Remote students choose to stay home, not go to school


photo credit: Casi Thedford

Partnering virtually \\ With their lab partners tuning in remotely, seniors Tyler Allen and Nolan Lincoln collection trace evidence for Locard’s Lab to find the primary location of the victim’s homicide in their forensics class Sept. 28. Remote learners paired up with on-campus learners via a Google Meet or FaceTime to participate in labs.

writer: Isabel Zambrana, journalism student contributor

Students pack their bags and hastily get ready for school, rushing out the doors to catch the bus. Meanwhile, their classmates are still lying in bed, relaxing and getting ready for school just five minutes before class starts.

Due to the COVID-19 coronavirus, classes are made up of remote learners, students who chose to do school from home, and on-campus learners, students who report to classes as usual.

Freshman Marcelo Villegas is experiencing what it’s like to be online for his first year of high school.

“It’s really easy to get distracted,” Villegas said, “because my parents bring in food or my dog will come in.”

Fellow classmate, freshman Tonie Washington, said that she also has a difficult time trying to focus at home.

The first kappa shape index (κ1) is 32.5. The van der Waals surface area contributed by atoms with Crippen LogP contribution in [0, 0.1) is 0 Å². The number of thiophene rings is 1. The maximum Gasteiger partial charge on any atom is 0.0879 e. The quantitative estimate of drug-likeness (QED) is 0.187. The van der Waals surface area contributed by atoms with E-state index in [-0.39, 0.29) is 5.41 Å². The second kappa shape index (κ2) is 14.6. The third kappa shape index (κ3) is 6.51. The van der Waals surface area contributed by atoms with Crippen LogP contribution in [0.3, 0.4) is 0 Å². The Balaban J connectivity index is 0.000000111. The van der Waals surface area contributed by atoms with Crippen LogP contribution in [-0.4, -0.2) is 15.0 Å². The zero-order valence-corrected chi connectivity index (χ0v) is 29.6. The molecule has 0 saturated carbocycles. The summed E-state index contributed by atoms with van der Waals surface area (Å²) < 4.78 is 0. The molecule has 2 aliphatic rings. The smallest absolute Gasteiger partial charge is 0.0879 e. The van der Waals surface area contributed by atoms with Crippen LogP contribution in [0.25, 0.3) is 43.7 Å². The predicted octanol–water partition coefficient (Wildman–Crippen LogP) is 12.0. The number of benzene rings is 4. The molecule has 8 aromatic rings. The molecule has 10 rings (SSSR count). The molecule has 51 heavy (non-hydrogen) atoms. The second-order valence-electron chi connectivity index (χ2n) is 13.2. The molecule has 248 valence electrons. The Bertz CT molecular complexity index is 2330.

“There’s nobody here to make sure I stay on task,” Washington said.

It’s really easy to get distracted,” Villegas said, “because my parents bring in food or my dog will come in.”

— Marcelo Villegas, freshman

Since remote students aren’t in classroom environments, the feeling of isolation has come to many. They don’t have their classmates and friends to be around to talk to during the day. Some students have found ways to still talk to their friends virtually.

“[My friend] Axel texts me during Spanish,” Villegas said. “I also get to FaceTime Axel; he’s pretty funny.”

While students keep in touch with their friends, others only have the option to keep in touch with people they’re very familiar with–their family.

“Both of my parents work from home,” Washington said, “and my other siblings are doing school from home as well.”

Some families made the decision for their children regarding if they would do remote learning or on-campus learning.

“Honestly, I’d rather go to school,” Washington said, “but my parents decided I should stay home.”

Some parents allowed their children to choose whether they went t school or stayed home.

“I don’t want to get my family sick,” Villegas said, “because I feel like my parents would die if they got [the] coronavirus.”

Despite having to be virtual for school, Washington has chosen to come to school to participate in school sports.

Sports and fine arts have given remote students the option to be in-person for their activities. If remote learners do choose to participate in person, then they are required to show up everyday to practice just like on-campus learners do.

“I’ve been playing volleyball for so long,” Washington said. “If I missed a season, I wouldn’t be able to catch up with everybody, or I wouldn’t even make the team next year.”